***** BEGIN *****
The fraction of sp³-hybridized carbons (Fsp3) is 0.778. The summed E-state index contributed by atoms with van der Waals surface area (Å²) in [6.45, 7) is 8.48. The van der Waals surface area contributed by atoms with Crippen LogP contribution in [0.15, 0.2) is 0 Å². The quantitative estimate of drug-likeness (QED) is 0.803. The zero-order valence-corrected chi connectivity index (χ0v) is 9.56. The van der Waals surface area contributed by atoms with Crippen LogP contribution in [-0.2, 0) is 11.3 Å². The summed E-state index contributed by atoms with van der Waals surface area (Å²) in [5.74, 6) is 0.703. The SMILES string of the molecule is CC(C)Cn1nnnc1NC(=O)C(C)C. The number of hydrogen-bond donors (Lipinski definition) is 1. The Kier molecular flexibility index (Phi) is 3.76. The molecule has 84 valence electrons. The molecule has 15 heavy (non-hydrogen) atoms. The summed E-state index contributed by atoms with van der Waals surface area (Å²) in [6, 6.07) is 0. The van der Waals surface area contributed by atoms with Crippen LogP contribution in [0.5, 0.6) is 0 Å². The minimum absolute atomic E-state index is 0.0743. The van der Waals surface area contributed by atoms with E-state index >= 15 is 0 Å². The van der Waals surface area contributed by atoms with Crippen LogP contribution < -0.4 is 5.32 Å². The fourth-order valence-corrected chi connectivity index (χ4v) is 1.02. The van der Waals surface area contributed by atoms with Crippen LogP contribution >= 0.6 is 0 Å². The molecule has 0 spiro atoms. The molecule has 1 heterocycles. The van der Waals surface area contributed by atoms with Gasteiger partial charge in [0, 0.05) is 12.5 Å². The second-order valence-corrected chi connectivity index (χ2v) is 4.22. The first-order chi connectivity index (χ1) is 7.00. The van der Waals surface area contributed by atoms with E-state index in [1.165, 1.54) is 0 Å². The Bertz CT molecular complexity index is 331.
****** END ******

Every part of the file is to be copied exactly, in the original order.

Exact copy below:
The fraction of sp³-hybridized carbons (Fsp3) is 0.778. The summed E-state index contributed by atoms with van der Waals surface area (Å²) in [6.45, 7) is 8.48. The van der Waals surface area contributed by atoms with Crippen LogP contribution in [0.15, 0.2) is 0 Å². The quantitative estimate of drug-likeness (QED) is 0.803. The zero-order valence-corrected chi connectivity index (χ0v) is 9.56. The van der Waals surface area contributed by atoms with Crippen LogP contribution in [-0.2, 0) is 11.3 Å². The summed E-state index contributed by atoms with van der Waals surface area (Å²) in [5.74, 6) is 0.703. The SMILES string of the molecule is CC(C)Cn1nnnc1NC(=O)C(C)C. The number of hydrogen-bond donors (Lipinski definition) is 1. The Kier molecular flexibility index (Phi) is 3.76. The molecule has 84 valence electrons. The molecule has 15 heavy (non-hydrogen) atoms. The summed E-state index contributed by atoms with van der Waals surface area (Å²) in [6, 6.07) is 0. The van der Waals surface area contributed by atoms with Crippen LogP contribution in [0.5, 0.6) is 0 Å². The minimum absolute atomic E-state index is 0.0743. The van der Waals surface area contributed by atoms with E-state index >= 15 is 0 Å². The van der Waals surface area contributed by atoms with Crippen LogP contribution < -0.4 is 5.32 Å². The fourth-order valence-corrected chi connectivity index (χ4v) is 1.02. The van der Waals surface area contributed by atoms with Crippen LogP contribution >= 0.6 is 0 Å². The molecule has 0 spiro atoms. The molecule has 1 heterocycles. The van der Waals surface area contributed by atoms with Gasteiger partial charge in [0, 0.05) is 12.5 Å². The second-order valence-corrected chi connectivity index (χ2v) is 4.22. The first-order chi connectivity index (χ1) is 7.00. The van der Waals surface area contributed by atoms with E-state index in [1.165, 1.54) is 0 Å². The Bertz CT molecular complexity index is 331.